By 8:30 in the morning, Ithaka’s anchor was well set and both of us slept until noon. We went ashore, checked in with the Policia Nacional, showed our passports and boat papers, and were thoroughly welcomed. This is the only Colombian town we’ve been to, other than when we arrived and departed Cartagena, where the officials wanted to see our papers.
Leaving the police station we were hijacked by the local ice-cream lady, a chubby gnome toting an igloo cooler full of homemade coconut, lime, and coffee ice cream, each frozen in a cup with a stick protruding. They were 65 cents each and two per person was just right. When the ice-cream lady saw Sand Dollar’s little dog Tikka, she promptly fed her an ice cream free of charge.
We wandered the streets for an hour but were totally whopped after a sleepless night, and by 3:00 that afternoon we were sitting in a restaurant ordering what amounted to the early-bird special -- stewed chicken, patacones, cabbage and cucumber salad, iced Pilsner, and carambollo (starfruit). Sitting at the picnic bench that was our table, I actually fell asleep with my head on my arms, but was re-invigorated by the arrival of fried food.
Naturally, American propane tanks and Colombian propane tanks have different fittings, which presented an initial stumble, but Cade rigged a hose with the appropriate national coupling at each end, and I bought a 30-pound can of Colombian butane to fill our 20 pound tank. The only way we could get much flow was to tip and secure the Colombian tank upside down several feet above the gringo tank, warming the source tank in the sun while swaddling the lower tank in a frequently changed bath of ice cold water and wet towels. The temperature differential made the gas pass well, but it took a lot of baby-sitting and a score of 80-cent ice packs to accomplish the goal. Filling the tank actually took 20 hours, but in the end, we were back in business. The lessons for us were: 1) always carry a spare regulator, and 2) carry a spare propane hose that you can cut whenever necessary and attach to a local/foreign fitting.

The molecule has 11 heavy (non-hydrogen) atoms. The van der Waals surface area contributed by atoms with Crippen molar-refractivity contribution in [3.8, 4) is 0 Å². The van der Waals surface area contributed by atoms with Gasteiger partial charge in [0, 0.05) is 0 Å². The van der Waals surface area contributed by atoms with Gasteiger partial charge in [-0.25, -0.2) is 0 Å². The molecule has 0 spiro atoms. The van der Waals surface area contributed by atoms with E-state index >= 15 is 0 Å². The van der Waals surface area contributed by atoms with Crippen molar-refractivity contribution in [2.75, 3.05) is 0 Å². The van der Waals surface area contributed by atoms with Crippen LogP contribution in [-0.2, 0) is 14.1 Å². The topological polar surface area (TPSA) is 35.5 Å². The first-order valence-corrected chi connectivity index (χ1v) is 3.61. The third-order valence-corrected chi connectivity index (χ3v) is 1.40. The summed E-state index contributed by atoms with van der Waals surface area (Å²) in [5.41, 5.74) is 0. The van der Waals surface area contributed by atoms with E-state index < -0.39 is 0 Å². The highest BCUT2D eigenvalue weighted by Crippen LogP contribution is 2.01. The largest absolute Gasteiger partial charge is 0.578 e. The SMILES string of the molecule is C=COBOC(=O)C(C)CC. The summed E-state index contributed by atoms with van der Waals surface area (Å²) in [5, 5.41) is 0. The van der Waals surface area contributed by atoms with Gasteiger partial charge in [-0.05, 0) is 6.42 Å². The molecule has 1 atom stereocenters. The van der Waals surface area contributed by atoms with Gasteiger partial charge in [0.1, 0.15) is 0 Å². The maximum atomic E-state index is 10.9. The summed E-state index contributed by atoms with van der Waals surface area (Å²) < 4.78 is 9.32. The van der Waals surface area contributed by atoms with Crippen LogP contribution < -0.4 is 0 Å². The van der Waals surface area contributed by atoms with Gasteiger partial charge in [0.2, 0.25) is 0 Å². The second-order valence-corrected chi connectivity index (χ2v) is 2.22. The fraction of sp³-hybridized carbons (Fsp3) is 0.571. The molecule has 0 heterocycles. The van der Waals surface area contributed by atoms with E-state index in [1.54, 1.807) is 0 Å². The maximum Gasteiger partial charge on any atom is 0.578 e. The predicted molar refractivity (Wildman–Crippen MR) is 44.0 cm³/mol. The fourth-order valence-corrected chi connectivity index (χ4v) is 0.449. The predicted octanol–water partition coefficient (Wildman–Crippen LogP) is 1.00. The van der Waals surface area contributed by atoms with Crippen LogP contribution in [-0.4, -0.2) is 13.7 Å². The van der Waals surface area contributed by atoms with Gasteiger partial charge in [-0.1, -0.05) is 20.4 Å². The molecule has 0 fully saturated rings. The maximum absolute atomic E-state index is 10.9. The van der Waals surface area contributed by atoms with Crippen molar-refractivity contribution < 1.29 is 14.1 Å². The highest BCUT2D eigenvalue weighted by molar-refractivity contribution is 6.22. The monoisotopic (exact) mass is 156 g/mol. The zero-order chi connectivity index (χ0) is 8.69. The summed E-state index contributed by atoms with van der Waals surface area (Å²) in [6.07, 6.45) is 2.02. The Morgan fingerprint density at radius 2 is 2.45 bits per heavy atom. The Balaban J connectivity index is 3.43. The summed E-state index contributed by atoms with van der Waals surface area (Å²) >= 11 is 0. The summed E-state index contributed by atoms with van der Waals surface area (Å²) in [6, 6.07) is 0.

On our way out of Zapsurro, we bucked the same rollers that swooped us in, and although it was only an eight-mile trip to the Panamanian border town and check-in point of Obaldia, it took close to three hours as we sloshed about in the tortured seas. That was the good news. If we had any sense, we’d have blown right by Obaldia, entered the country illegally, and checked in somewhere else a month or so later when we got to another official town. But for some dumb reason we decided to behave.
The port of Obaldia is as squalid as any official village I’ve ever seen. Not only is the town itself an unattractive collection of squat, crumbling, cement and cinder-box hovels, not only is the bureaucracy tedious and officious, but the anchorage itself is a totally open roadstead. We entered, flying in toward the beach, with 20 knots behind us, whirled around, anchored in 15 feet of breaking waves, with that wind on our nose and a lee shore 250 yards behind us. On top of that, in order to get ashore and check in, we had to hoist the inflatable off the deck in the howl, lower it in the water, and then put the outboard on it – a hairy series of maneuvers that convinced me we were fools to be there in the first place. Other times when it has been dangerous to enter a harbor to clear immigration or customs, we have ignored protocol and gone about our business, which is what we should have done here.
In the rain and whipping wind, as Ithaka rocked back and forth and jerked back against her snubber, I powered over to Sand Dollar and Que Linda, and picked up Lisa and Doug for the trip to the dock to process our papers. I dropped them off and collected the agricultural inspection agent, or at least that’s we think he was. He brought aboard a large tank with a pump sprayer and efficiently sprayed our starboard deck. Then, tired of standing in the rain, he sought refuge in the cockpit. I delivered him to the other boats for a similar process, returned him to shore and re-joined the paper processors. Meanwhile, Linda on Que Linda, Cade on Sand Dollar, and Bernadette on Ithaka all kept their engines running as insurance against dragging up onto the surf-pounded beach.
The paperwork took two hours because everything was done in triplicate but without the assistance of carbon paper. Usually I carry a few sheets with our boat papers to avoid just this inconvenience, and then leave them with officials as a gift. But in today’s scurry I’d forgotten and now was paying yet another price for our stupidity.
At last we got everything stamped and paid for, were given clearance to proceed, and with much relief took off for another nine miles of bronco seas, which were truly a relief after sitting in that harbor. In three hours we dropped our anchor in Perme, Panama, a perfect little cul de sac of a bay, well guarded by land, and regardless of sea and wind conditions, a safe and flat refuge. Children immediately paddled out from the village in their dugout ulus and hung tight to Ithaka. Seeing those smiling faces gripping Ithaka, calling “Hola! Hola!” to us, we knew we were officially back in Kuna Yala.